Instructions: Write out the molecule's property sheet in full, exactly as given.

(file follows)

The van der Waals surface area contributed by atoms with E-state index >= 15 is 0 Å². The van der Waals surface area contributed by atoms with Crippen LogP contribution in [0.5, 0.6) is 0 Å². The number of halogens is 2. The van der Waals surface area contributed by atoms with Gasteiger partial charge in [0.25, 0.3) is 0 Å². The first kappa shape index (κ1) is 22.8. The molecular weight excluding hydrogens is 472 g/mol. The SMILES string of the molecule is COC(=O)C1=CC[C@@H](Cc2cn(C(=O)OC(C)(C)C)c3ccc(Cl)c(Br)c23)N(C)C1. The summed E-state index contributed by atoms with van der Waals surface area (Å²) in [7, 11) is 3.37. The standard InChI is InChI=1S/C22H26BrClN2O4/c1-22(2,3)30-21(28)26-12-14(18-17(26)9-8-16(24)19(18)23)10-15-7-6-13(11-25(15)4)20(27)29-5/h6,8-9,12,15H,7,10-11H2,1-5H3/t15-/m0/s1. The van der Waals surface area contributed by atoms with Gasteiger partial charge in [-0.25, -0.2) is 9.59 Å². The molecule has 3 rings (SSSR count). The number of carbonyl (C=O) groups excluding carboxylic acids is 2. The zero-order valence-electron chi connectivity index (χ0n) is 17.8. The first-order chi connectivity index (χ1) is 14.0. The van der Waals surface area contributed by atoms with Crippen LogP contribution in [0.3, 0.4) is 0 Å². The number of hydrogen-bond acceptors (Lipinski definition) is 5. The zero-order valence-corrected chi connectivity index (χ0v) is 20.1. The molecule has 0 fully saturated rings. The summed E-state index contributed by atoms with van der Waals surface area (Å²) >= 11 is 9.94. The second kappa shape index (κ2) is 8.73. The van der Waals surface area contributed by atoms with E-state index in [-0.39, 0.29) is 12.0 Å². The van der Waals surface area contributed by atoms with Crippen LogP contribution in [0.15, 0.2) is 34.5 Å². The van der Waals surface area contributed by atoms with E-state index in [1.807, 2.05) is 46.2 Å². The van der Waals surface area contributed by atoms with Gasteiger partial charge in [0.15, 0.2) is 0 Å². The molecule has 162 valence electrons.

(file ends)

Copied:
The van der Waals surface area contributed by atoms with E-state index >= 15 is 0 Å². The van der Waals surface area contributed by atoms with Crippen LogP contribution in [0.5, 0.6) is 0 Å². The number of halogens is 2. The van der Waals surface area contributed by atoms with Gasteiger partial charge in [0.25, 0.3) is 0 Å². The first kappa shape index (κ1) is 22.8. The molecular weight excluding hydrogens is 472 g/mol. The SMILES string of the molecule is COC(=O)C1=CC[C@@H](Cc2cn(C(=O)OC(C)(C)C)c3ccc(Cl)c(Br)c23)N(C)C1. The summed E-state index contributed by atoms with van der Waals surface area (Å²) in [7, 11) is 3.37. The standard InChI is InChI=1S/C22H26BrClN2O4/c1-22(2,3)30-21(28)26-12-14(18-17(26)9-8-16(24)19(18)23)10-15-7-6-13(11-25(15)4)20(27)29-5/h6,8-9,12,15H,7,10-11H2,1-5H3/t15-/m0/s1. The van der Waals surface area contributed by atoms with Gasteiger partial charge in [-0.25, -0.2) is 9.59 Å². The molecule has 3 rings (SSSR count). The number of carbonyl (C=O) groups excluding carboxylic acids is 2. The zero-order valence-electron chi connectivity index (χ0n) is 17.8. The first-order chi connectivity index (χ1) is 14.0. The van der Waals surface area contributed by atoms with Crippen LogP contribution in [0.3, 0.4) is 0 Å². The number of hydrogen-bond acceptors (Lipinski definition) is 5. The zero-order valence-corrected chi connectivity index (χ0v) is 20.1. The molecule has 0 fully saturated rings. The summed E-state index contributed by atoms with van der Waals surface area (Å²) >= 11 is 9.94. The second kappa shape index (κ2) is 8.73. The van der Waals surface area contributed by atoms with E-state index in [-0.39, 0.29) is 12.0 Å². The van der Waals surface area contributed by atoms with Crippen LogP contribution in [0.15, 0.2) is 34.5 Å². The van der Waals surface area contributed by atoms with E-state index in [1.807, 2.05) is 46.2 Å². The van der Waals surface area contributed by atoms with Gasteiger partial charge in [0.15, 0.2) is 0 Å². The molecule has 162 valence electrons.